"The U.S. Food and Drug Administration (FDA) is warning that the type 2 diabetes medicines canagliflozin, dapagliflozin, and empagliflozin may lead to ketoacidosis, a serious condition where the body produces high levels of blood acids called keto"...
DIABINESE (chlorpropamide) appears to lower the blood glucose acutely by stimulating the release of insulin from the pancreas, an effect dependent upon functioning beta cells in the pancreatic islets. The mechanism by which DIABINESE (chlorpropamide) lowers blood glucose during long-term administration has not been clearly established. Extra-pancreatic effects may play a part in the mechanism of action of oral sulfonylurea hypoglycemic drugs. While chlorpropamide is a sulfonamide derivative, it is devoid of antibacterial activity.
DIABINESE (chlorpropamide) may also prove effective in controlling certain patients who have experienced primary or secondary failure to other sulfonylurea agents.
A method developed which permits easy measurement of the drug in blood is available on request.
Chlorpropamide does not interfere with the usual tests to detect albumin in the urine.
DIABINESE (chlorpropamide) is absorbed rapidly from the gastrointestinal tract. Within one hour after a single oral dose, it is readily detectable in the blood, and the level reaches a maximum within two to four hours. It undergoes metabolism in humans and it is excreted in the urine as unchanged drug and as hydroxylated or hydrolyzed metabolites. The biological half-life of chlorpropamide averages about 36 hours. Within 96 hours, 80-90% of a single oral dose is excreted in the urine. However, long-term administration of therapeutic doses does not result in undue accumulation in the blood, since absorption and excretion rates become stabilized in about 5 to 7 days after the initiation of therapy.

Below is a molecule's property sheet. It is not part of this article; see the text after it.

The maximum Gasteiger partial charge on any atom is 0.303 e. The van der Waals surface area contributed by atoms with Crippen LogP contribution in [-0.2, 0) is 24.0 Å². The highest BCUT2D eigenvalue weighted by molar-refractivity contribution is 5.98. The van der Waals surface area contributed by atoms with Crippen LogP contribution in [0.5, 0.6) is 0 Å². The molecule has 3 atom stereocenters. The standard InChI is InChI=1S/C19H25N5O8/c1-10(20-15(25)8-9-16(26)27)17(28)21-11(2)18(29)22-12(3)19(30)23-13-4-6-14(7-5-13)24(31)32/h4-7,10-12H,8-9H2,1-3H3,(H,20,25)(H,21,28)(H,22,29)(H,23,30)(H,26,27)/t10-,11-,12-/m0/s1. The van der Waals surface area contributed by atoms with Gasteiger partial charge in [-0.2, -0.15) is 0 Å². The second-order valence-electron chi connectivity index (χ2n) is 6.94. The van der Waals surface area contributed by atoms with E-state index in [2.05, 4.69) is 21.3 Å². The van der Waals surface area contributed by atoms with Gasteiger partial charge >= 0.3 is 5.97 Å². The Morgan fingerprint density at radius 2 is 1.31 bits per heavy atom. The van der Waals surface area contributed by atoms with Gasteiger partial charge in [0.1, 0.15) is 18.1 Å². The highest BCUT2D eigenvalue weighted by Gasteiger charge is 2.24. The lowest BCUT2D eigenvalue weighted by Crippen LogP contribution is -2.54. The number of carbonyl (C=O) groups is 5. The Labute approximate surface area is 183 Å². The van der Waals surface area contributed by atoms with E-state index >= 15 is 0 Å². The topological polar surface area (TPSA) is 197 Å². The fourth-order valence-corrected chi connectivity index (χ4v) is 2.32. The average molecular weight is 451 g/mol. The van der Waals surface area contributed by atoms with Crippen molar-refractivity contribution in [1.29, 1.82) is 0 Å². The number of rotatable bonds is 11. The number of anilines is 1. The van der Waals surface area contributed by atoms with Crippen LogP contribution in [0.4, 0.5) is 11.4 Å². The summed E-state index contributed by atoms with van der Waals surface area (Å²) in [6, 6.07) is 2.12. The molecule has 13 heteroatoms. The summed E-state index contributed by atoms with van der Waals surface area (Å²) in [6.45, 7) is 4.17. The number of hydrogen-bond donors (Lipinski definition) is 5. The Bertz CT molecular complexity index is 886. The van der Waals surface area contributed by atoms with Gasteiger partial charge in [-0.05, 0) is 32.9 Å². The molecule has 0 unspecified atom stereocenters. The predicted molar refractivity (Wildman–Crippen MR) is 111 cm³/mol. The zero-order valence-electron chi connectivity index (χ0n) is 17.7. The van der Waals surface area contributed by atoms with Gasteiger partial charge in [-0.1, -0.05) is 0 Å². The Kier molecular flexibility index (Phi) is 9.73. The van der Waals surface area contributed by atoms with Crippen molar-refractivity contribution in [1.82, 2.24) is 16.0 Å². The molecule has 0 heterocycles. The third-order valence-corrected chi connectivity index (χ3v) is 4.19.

DIABINESE (chlorpropamide) exerts a hypoglycemic effect in healthy subjects within one hour, becoming maximal at 3 to 6 hours and persisting for at least 24 hours. The potency of chlorpropamide is approximately six times that of tolbutamide. Some experimental results suggest that its increased duration of action may be the result of slower excretion and absence of significant deactivation.
Last reviewed on RxList: 3/25/2011
This monograph has been modified to include the generic and brand name in many instances.
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